BLI platforms use an interference pattern of white reflected light from immobilized protein on the sensor tip to collect data using a dip and read method. While this approach eliminates fluidics hardware, it requires a minimum of 40-220 µL of sample per concentration. It is also limited in measurement time due to evaporation and often exhibits significant mass transport effects, limiting the experimental affinity and kinetic range. 

In contrast to BLI, Alto employs localized SPR (LSPR) technology that is powered by digital microfluidics (DMF). All reagents are loaded into a self-contained disposable cartridge and manipulated using voltage changes. When the experiment is complete, the cartridge is easily discarded and the data are readily analyzed with the click of a button. Altogether, Alto requires minimal training to use, is compatible with crude samples, and requires only 2 µL sample volumes for full kinetic characterization across a wide range of affinity and kinetics. A comparison of Alto to BLI is summarized in Table 1. 

Table 1: Comparison of Alto Digital SPR and BLI.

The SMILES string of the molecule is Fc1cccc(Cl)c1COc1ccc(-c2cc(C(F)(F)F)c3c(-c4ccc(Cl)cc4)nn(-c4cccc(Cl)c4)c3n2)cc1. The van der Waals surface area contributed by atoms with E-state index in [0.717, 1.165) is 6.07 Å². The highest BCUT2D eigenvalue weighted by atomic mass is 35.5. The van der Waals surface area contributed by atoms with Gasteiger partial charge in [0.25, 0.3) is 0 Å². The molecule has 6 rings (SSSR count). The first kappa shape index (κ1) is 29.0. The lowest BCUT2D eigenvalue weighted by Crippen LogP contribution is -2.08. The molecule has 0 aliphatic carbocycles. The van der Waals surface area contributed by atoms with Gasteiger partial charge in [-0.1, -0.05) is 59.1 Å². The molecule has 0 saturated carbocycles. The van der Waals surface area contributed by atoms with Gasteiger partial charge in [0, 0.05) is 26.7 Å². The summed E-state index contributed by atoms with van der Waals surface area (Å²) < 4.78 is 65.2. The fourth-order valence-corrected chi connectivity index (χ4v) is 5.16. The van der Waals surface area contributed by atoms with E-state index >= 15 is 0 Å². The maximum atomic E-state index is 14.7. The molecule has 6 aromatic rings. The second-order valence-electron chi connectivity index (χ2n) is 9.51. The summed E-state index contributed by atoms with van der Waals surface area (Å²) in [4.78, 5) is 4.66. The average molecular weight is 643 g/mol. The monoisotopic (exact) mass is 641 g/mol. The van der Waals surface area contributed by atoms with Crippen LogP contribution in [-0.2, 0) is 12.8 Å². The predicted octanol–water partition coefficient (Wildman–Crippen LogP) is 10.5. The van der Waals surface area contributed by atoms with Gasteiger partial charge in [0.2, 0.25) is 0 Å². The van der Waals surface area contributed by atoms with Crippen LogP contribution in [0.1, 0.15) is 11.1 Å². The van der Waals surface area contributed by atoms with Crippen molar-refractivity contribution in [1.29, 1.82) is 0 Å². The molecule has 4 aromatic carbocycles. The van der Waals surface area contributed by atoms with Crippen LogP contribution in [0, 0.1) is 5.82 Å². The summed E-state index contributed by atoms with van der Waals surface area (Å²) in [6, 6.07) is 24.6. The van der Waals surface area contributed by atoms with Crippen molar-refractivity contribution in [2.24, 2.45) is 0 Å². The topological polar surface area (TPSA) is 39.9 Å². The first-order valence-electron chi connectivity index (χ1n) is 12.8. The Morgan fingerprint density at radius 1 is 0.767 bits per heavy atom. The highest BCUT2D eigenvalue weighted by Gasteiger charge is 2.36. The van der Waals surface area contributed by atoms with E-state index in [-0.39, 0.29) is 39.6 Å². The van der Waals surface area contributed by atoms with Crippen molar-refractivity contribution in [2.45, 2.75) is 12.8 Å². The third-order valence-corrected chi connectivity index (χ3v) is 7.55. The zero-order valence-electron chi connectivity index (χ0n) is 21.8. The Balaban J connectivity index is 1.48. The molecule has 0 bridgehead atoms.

*total for all concentrations
**per individual concentration

Characterizing antibody binding to FcγRs with Digital SPR

Alto presents several advantages for characterizing FcγRs and their targets, compared to other label-free tools such as BLI. Its 16 independent channels allow the simultaneous analysis of multiple targets in a variety of assay formats, while nanoscale sample manipulation and automated dilutions introduce a high-degree of precision in an otherwise error-prone technique. In addition, the ability to control the flow rate, as compared to the dip and read method of BLI, enables researchers to better optimize assays and mitigate potential effects of mass transport. These advantages allow for rapid and in-depth characterization of FcγR-IgG interactions to assess binding affinity and efficacy of novel antibody-based therapeutics. 

To demonstrate Alto’s applicability in FcγR characterization, we developed an assay to measure  binding between mouse Fc gamma receptor I (FcγRI) and the mouse antibody IgG2A through several experimental approaches. A similar analysis was also performed using a standard BLI instrument.

Digital SPR vs BLI 


A side by side experimental workflow comparison revealed Alto required 28 min of hands-on operator time for full analysis, compared to 66 min using the BLI. Alto’s automated on-cartridge serial dilutions reduced sample preparation to a sixth of the time, while data analysis with the Nicosystem software reduced analysis time to a third of the time required with BLI.

Flow chart of Alto and BLI experimental workflows.
Figure 1: Flow chart of Alto vs BLI workflow with step time summary. This figure summarizes side by side user workflow steps executed from sample preparation to data analysis. Overall, the same experiment required 28 minutes of hands-on operator time with Alto, compared to 66 minutes with the BLI instrument.